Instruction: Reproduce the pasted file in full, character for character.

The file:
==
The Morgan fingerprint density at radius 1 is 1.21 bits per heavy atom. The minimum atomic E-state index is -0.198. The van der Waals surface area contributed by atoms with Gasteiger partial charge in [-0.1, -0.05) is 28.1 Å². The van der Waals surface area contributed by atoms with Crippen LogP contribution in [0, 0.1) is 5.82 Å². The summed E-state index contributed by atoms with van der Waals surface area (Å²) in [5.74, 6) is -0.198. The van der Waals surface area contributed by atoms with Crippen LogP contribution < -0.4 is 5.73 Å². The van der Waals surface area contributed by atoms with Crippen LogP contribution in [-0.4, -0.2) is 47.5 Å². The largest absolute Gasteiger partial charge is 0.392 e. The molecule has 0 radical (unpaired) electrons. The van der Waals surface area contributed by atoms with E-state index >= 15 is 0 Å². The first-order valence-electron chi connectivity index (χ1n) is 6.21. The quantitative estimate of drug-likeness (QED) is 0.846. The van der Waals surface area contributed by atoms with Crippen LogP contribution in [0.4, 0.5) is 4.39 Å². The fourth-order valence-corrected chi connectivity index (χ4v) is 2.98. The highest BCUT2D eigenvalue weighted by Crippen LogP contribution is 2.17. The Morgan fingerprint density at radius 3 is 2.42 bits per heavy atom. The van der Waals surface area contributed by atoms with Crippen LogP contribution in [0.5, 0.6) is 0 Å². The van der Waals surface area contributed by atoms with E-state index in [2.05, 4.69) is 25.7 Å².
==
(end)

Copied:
The Morgan fingerprint density at radius 1 is 1.21 bits per heavy atom. The minimum atomic E-state index is -0.198. The van der Waals surface area contributed by atoms with Gasteiger partial charge in [-0.1, -0.05) is 28.1 Å². The van der Waals surface area contributed by atoms with Crippen LogP contribution in [0, 0.1) is 5.82 Å². The summed E-state index contributed by atoms with van der Waals surface area (Å²) in [5.74, 6) is -0.198. The van der Waals surface area contributed by atoms with Crippen LogP contribution < -0.4 is 5.73 Å². The van der Waals surface area contributed by atoms with Crippen LogP contribution in [-0.4, -0.2) is 47.5 Å². The largest absolute Gasteiger partial charge is 0.392 e. The molecule has 0 radical (unpaired) electrons. The van der Waals surface area contributed by atoms with E-state index >= 15 is 0 Å². The first-order valence-electron chi connectivity index (χ1n) is 6.21. The quantitative estimate of drug-likeness (QED) is 0.846. The van der Waals surface area contributed by atoms with Crippen LogP contribution in [0.4, 0.5) is 4.39 Å². The fourth-order valence-corrected chi connectivity index (χ4v) is 2.98. The highest BCUT2D eigenvalue weighted by Crippen LogP contribution is 2.17. The Morgan fingerprint density at radius 3 is 2.42 bits per heavy atom. The van der Waals surface area contributed by atoms with Crippen LogP contribution in [0.5, 0.6) is 0 Å². The van der Waals surface area contributed by atoms with E-state index in [2.05, 4.69) is 25.7 Å².